1st habitable distant planet found
Astronomers believe they have found the first Earth-sized planet outside our solar system that is likely to support liquid water and therefore life.
Planet "g," which orbits a red dwarf star called Gliese 581, is right in the middle of the star's "habitable zone," reported a team led by Steve Vogt of the University of California Santa Cruz and Paul Butler of the Carnegie Institution for Science in Washington, D.C.
Two of the planets previously discovered around that star were right on the edge of the zone around the star that has the possibility of supporting life, giving them only a small chance of being habitable.
The evidence suggests that Planet "g" is a rocky planet with a diameter about 1.2 to 1.4 times larger than Earth's, they said in a paper posted online at arXiv.org, a pre-print archiving service. It will be published in the Astrophysical Journal.
The planet's mass means its gravity would be the same as, or slightly higher than, Earth's, and a person could easily walk upright, Vogt said in a release. That is also enough gravity to hold onto an atmosphere.
The planet is "tidally locked" to the star that it orbits every 37 days, which means one side is always facing the star and one side faces away in perpetual darkness (similar to the way the Earth always faces the same side of the moon). That means that even though the average surface temperature is likely between -31 C and -12 C, one side is extremely hot, and the other side is always freezing cold.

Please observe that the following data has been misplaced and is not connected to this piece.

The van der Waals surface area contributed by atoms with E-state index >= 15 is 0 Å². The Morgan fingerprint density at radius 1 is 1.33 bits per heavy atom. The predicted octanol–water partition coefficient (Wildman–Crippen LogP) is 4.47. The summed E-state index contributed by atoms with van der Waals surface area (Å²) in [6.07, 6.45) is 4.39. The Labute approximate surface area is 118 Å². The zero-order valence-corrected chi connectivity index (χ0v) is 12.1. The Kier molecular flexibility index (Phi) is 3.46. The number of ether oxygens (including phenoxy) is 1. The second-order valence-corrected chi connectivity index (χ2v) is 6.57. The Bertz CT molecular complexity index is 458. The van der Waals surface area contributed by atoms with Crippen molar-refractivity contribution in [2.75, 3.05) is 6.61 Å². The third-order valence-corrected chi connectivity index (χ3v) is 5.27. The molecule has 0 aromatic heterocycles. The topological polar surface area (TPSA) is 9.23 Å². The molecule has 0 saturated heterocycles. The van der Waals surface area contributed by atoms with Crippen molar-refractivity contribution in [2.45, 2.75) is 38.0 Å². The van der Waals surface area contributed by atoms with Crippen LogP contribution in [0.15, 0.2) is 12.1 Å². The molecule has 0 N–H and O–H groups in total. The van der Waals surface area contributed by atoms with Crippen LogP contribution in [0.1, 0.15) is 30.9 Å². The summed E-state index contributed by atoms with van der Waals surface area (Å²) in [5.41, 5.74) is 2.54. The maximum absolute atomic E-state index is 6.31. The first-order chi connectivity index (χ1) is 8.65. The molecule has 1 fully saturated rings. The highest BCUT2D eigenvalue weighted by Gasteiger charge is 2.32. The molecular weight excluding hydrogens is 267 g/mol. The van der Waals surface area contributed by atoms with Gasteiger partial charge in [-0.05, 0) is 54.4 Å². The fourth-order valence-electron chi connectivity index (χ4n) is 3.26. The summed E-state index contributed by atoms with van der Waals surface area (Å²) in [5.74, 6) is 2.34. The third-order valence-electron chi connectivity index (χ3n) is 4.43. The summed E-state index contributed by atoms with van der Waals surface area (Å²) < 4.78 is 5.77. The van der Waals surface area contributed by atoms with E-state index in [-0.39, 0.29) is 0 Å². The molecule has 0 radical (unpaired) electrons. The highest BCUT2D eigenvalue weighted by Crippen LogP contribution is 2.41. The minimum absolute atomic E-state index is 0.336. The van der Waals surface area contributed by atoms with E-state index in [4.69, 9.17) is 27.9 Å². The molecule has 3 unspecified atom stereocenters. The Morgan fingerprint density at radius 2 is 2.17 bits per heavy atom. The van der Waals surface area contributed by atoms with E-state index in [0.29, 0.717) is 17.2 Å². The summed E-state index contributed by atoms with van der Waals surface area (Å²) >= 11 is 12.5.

The "most habitable" zone would be right between the light and dark sides.
The characteristics provide a "very compelling case for a potentially habitable planet."
Habitable planets likely common
Given that very few stars have been monitored so far by planet hunters, the researchers believe the discovery of such a planet so soon has wider implications.
"If these are rare, we shouldn't have found one so quickly and so nearby," Vogt said in a statement.
"The number of systems with potentially habitable planets is probably on the order of 10 or 20 per cent, and when you multiply that by the hundreds of billions of stars in the Milky Way, that's a large number. There could be tens of billions of these systems in our galaxy."
Gliese 581 about 20 light years away from Earth in the constellation Libra.
Researchers found the planet by analyzing 11 years of observations with the high resolution eschelle spectrometer on the Keck Telescope at the W.M. Keck Observatory in Hawaii. The spectrometer, which was designed by Vogt, measures the star's radial velocity — that is, its movement toward or away from the Earth. The gravitational pull of orbiting planets can cause a star to wobble.
Because that force depends on the planets' orbits and masses, those characteristics can be teased out from the radial velocity measurements.